Get Your Ash in Church

We are just days away from one of the greatest non-holy days of obligation in the Church. I always have mixed emotions around this time of year. On the one hand, I love Lent. It is the wonderful time of year when we contemplate our own mortality and focus on our necessary ongoing repentance. At the same time we work on fasting and penance. Lent is a time of year that always makes me cry, either during Stations of the Cross or Good Friday. Tears are a gift from the Holy Spirit that we can experience during this time, all starting with Ash Wednesday.

Ash Wednesday is one of two days (Good Friday) during the year we are called to fast. That means those who are 14 or older are to refrain from eating meat. Those between the ages of 18-59 are allowed one full meal and two small meals that do not equal one large meal. Fruit juices are acceptable but snacks are not. If you have a medical condition that would be affected by this, you are excused from this prescription.

As mentioned, Ash Wednesday is not a holy day of obligation, contrary to observation. It is good to go to Church as often as possible, including Ash Wednesday. I will definitely recommend you go, but you don’t have to. The whole point of this holy day is to remind us that we will die and we want to go to heaven. That means we must make a daily practice to go following Christ.

During Ash Wednesday, I typically fast from all solid food, because it’s my preference. I like to go to Mass in the morning and get my ashes, then spend the day reading and journaling. I always choose a spiritual book that will help me get into the Lenten spirit. This year I’m reading Consuming the Word by Dr. Scott Hahn. I will do a book review for it in a couple weeks, subscribe to my YouTube channel so you can see it.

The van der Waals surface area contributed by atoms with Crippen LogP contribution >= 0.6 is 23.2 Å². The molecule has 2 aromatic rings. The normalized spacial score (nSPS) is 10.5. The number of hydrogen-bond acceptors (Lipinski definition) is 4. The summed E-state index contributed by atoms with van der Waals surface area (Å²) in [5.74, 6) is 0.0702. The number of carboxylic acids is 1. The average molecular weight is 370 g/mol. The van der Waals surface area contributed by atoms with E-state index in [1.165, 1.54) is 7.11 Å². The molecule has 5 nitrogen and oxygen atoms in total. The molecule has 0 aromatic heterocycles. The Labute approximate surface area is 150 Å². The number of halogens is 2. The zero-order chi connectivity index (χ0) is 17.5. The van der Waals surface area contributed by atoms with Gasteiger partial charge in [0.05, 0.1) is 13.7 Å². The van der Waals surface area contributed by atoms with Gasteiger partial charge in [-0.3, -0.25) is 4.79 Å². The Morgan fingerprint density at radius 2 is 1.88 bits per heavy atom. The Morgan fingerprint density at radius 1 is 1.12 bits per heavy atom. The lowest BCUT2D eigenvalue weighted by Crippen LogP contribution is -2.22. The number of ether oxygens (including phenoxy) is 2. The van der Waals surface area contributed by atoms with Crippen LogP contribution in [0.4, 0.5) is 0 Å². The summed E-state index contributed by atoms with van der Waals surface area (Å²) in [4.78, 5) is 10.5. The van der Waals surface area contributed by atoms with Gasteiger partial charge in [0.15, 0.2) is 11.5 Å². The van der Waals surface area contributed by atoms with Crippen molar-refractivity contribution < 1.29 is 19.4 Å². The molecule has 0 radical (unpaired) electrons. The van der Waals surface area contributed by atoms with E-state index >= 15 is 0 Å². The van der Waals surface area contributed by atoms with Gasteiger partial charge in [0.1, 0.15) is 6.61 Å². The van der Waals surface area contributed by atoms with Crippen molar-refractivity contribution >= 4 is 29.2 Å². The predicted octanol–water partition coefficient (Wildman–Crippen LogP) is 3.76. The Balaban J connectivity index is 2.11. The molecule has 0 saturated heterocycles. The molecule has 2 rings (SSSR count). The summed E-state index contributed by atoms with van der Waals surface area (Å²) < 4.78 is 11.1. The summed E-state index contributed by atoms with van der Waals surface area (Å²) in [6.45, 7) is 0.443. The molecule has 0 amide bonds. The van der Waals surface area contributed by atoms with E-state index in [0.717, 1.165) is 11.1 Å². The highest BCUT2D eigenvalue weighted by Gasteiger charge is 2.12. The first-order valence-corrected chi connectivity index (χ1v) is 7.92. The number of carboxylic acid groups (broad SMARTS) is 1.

When it comes to your choice of penance, I recommend praying and asking our Lord what he wants you to give up or add to your daily practice. Some people choose give up Starbucks, chocolate, or reality TV. Some people choose to add a holy hour, daily Mass, or Divine Mercy Chaplet. What ever you do, it should be something that draws you closer to God. If you feel the Lord moving you to do a bible study, you can check out this one I made.


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Learning Through Liturgy

Learning Through Liturgy is a bible study I have created to help share the beauty of Catholicism with people. I am a convert and one of  the things I found during my conversion journey was that there is a lot of information out there about Catholics. Some of it is good and true, some is ugly and incorrect. I wanted to provide a resource for people who were like me and walking on a spiritual journey searching for answers to why the Church does the things she does and teaches the things she teaches.

I found that each week in the Mass, the readings inspire a particular theme that can help answer questions the faithful may have. I used the readings as the foundation for Learning Through Liturgy. Each day we study a different reading from the week and use it to discover more about the Church. Each week, I have created a video to help fill in the gaps and explain the answer to the questions. I do this using our beautiful 2,000 years of Church history by quoting saints, popes, the catechism, and the scriptures. One of the things you will hear me say often is that the Church stands on a three legged stool: Sacred Scripture, Sacred Tradition, and the Magisterium (the popes and bishops). I believe standing on a three legged stool is a lot more safe than a pogo stick of just Scripture. That is why I utilize so many references in the study.

If you would like a preview of the course you can check out my free Advent study which is the same format at the rest of the Learning Through Liturgy course.As a thank you for those who are coming from my free Advent study, you can use the coupon code ADVENT to get a 75% off when you buy the full package.

Go to to find Learning Through Liturgy Year B and other studies for the spiritually curious.